Going down in a rage
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Biden’s decision to rescind Keystone XL approval enrages Alberta’s premier
for Petroleum News
TC Energy was not alone on Jan. 20.
If it felt reluctant to air its seething anger it quickly found a friend in Alberta Premier Jason Kenney, who lashed out at newly installed U.S. President Joe Biden and Canadian Prime Minister Justin Trudeau over their role in the apparent collapse of TC Energy’s 13-year battle with U.S. courts and regulators to build the Keystone XL pipeline.
More than 2,000 pipeline construction workers on both sides of the border were left with one lasting memory of Biden’s triumphant Inauguration Day - they got pink slips from TC Energy even before the president attached his signature to an executive order rescinding a presidential permit by Donald Trump for work to proceed on the pipeline link from Alberta’s oil sands top Gulf Coast refineries.
‘Gut punch’In the midst of what Kenney called a “gut punch,” and an “insult” the premier said the “leader of our closest ally retroactively vetoed approval for a pipeline that already exists (including a cross-border link finished last year) - directly attacking by far the largest part of the Canada-U.S. trade relationship, which is our energy and exports.”
“In my books that’s not how you treat a friend or ally,” he said, dismissing Biden’s pledge to immediately start rebuilding alliances that have been turned to rubble by Trump’s sledgehammer.
Kenney noted that oil and natural gas exports, mostly from Alberta, are valued at C$90 billion a year, about double the second largest commodity - auto vehicles and parts.
He called on the Trudeau government to press the Biden administration to review its Keystone XL decision, insisting trade sanctions should be implemented if that fails.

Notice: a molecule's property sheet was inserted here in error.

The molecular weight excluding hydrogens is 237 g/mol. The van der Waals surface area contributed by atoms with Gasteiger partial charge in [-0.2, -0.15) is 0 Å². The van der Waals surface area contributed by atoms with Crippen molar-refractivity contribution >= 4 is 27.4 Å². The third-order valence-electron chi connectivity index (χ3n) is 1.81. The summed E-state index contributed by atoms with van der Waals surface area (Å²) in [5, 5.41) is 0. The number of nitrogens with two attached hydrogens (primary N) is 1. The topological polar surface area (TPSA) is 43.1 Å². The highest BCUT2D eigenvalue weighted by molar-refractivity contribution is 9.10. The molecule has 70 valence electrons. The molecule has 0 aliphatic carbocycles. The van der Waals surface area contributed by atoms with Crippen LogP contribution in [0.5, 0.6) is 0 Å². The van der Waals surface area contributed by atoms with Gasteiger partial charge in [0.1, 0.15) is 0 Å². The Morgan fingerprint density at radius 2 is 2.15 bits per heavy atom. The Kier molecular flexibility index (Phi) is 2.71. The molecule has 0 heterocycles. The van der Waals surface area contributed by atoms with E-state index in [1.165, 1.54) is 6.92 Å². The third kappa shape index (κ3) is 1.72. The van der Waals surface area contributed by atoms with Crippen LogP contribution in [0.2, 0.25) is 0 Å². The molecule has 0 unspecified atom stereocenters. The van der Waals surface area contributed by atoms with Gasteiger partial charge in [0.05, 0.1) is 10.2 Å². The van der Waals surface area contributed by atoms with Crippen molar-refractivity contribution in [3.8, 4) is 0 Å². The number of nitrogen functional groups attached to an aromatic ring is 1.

“If, however, the U.S. government refuses to open the door to a constructive and respectful dialogue about these issues, then it is clear that the Government of Canada must impose meaningful trade and economic sanctions in response to defend our country’s vital economic interests.”
Possible actionsKenney did not outline what specific actions could be taken, but the options include imports of U.S. oil and gas to Eastern and Atlantic Canada.
What he wants is something to match Canada’s showdown with the U.S. when Trump threatened to impose tariffs on imports of Canadian steel and aluminum and Canada threatened to retaliate with countervailing duties - a threat it did not have to carry out.
In other energy disputes within Canada in the 1970s, Alberta talked off turning off the flow of oil and gas to other provinces - again a measure that was never implemented.
What annoys Kenney most is that Trudeau and his Foreign Affairs Minister Marc Garneau have so far expressed only “disappointment” with Biden’s actions while acknowledging that the president’s decision merely fulfills an election campaign promise.
Otherwise, Trudeau said his government will use “all available channels” to voice its concern to the Biden administration, an offer Kenney views as inadequate.
Jobs issueThere has been one glimmer of hope from the U.S., with the Consumer Energy Alliance, the largest organization of its kind in the U.S., expressing “deep disappointment” in the cancellation of Keystone XL.
“Instead of choosing to keep Americans working through the post COVID-19 recovery, supporting private investment that will augment America’s world-leading emissions reductions and strengthening North American economic and energy security, President Biden bowed to the demands of a handful of special interests … at the expense of American laborers, workers, families and small businesses who depend on reliable energy,” the alliance said.
What disturbs Kenney is the thought that Biden might now be emboldened to order a halt to the upgrading of Enbridge’s Line 3 to double capacity to 760,000 barrels per day of Alberta crude on the route to Superior, Wisconsin, at a cost of C$5.3 billion and US$2.9 billion and improvements to Line 5, which delivers 540,000 bpd to Michigan and southern Ontario, but which Michigan Gov. Gretchen Whitmer is seeking a court approval to shutter.
He also fears that Biden, encouraged by an anti-fossil fuel faction in the White House, might initiate action to close the 500,000 bpd Keystone pipeline, which started operations 10 years ago.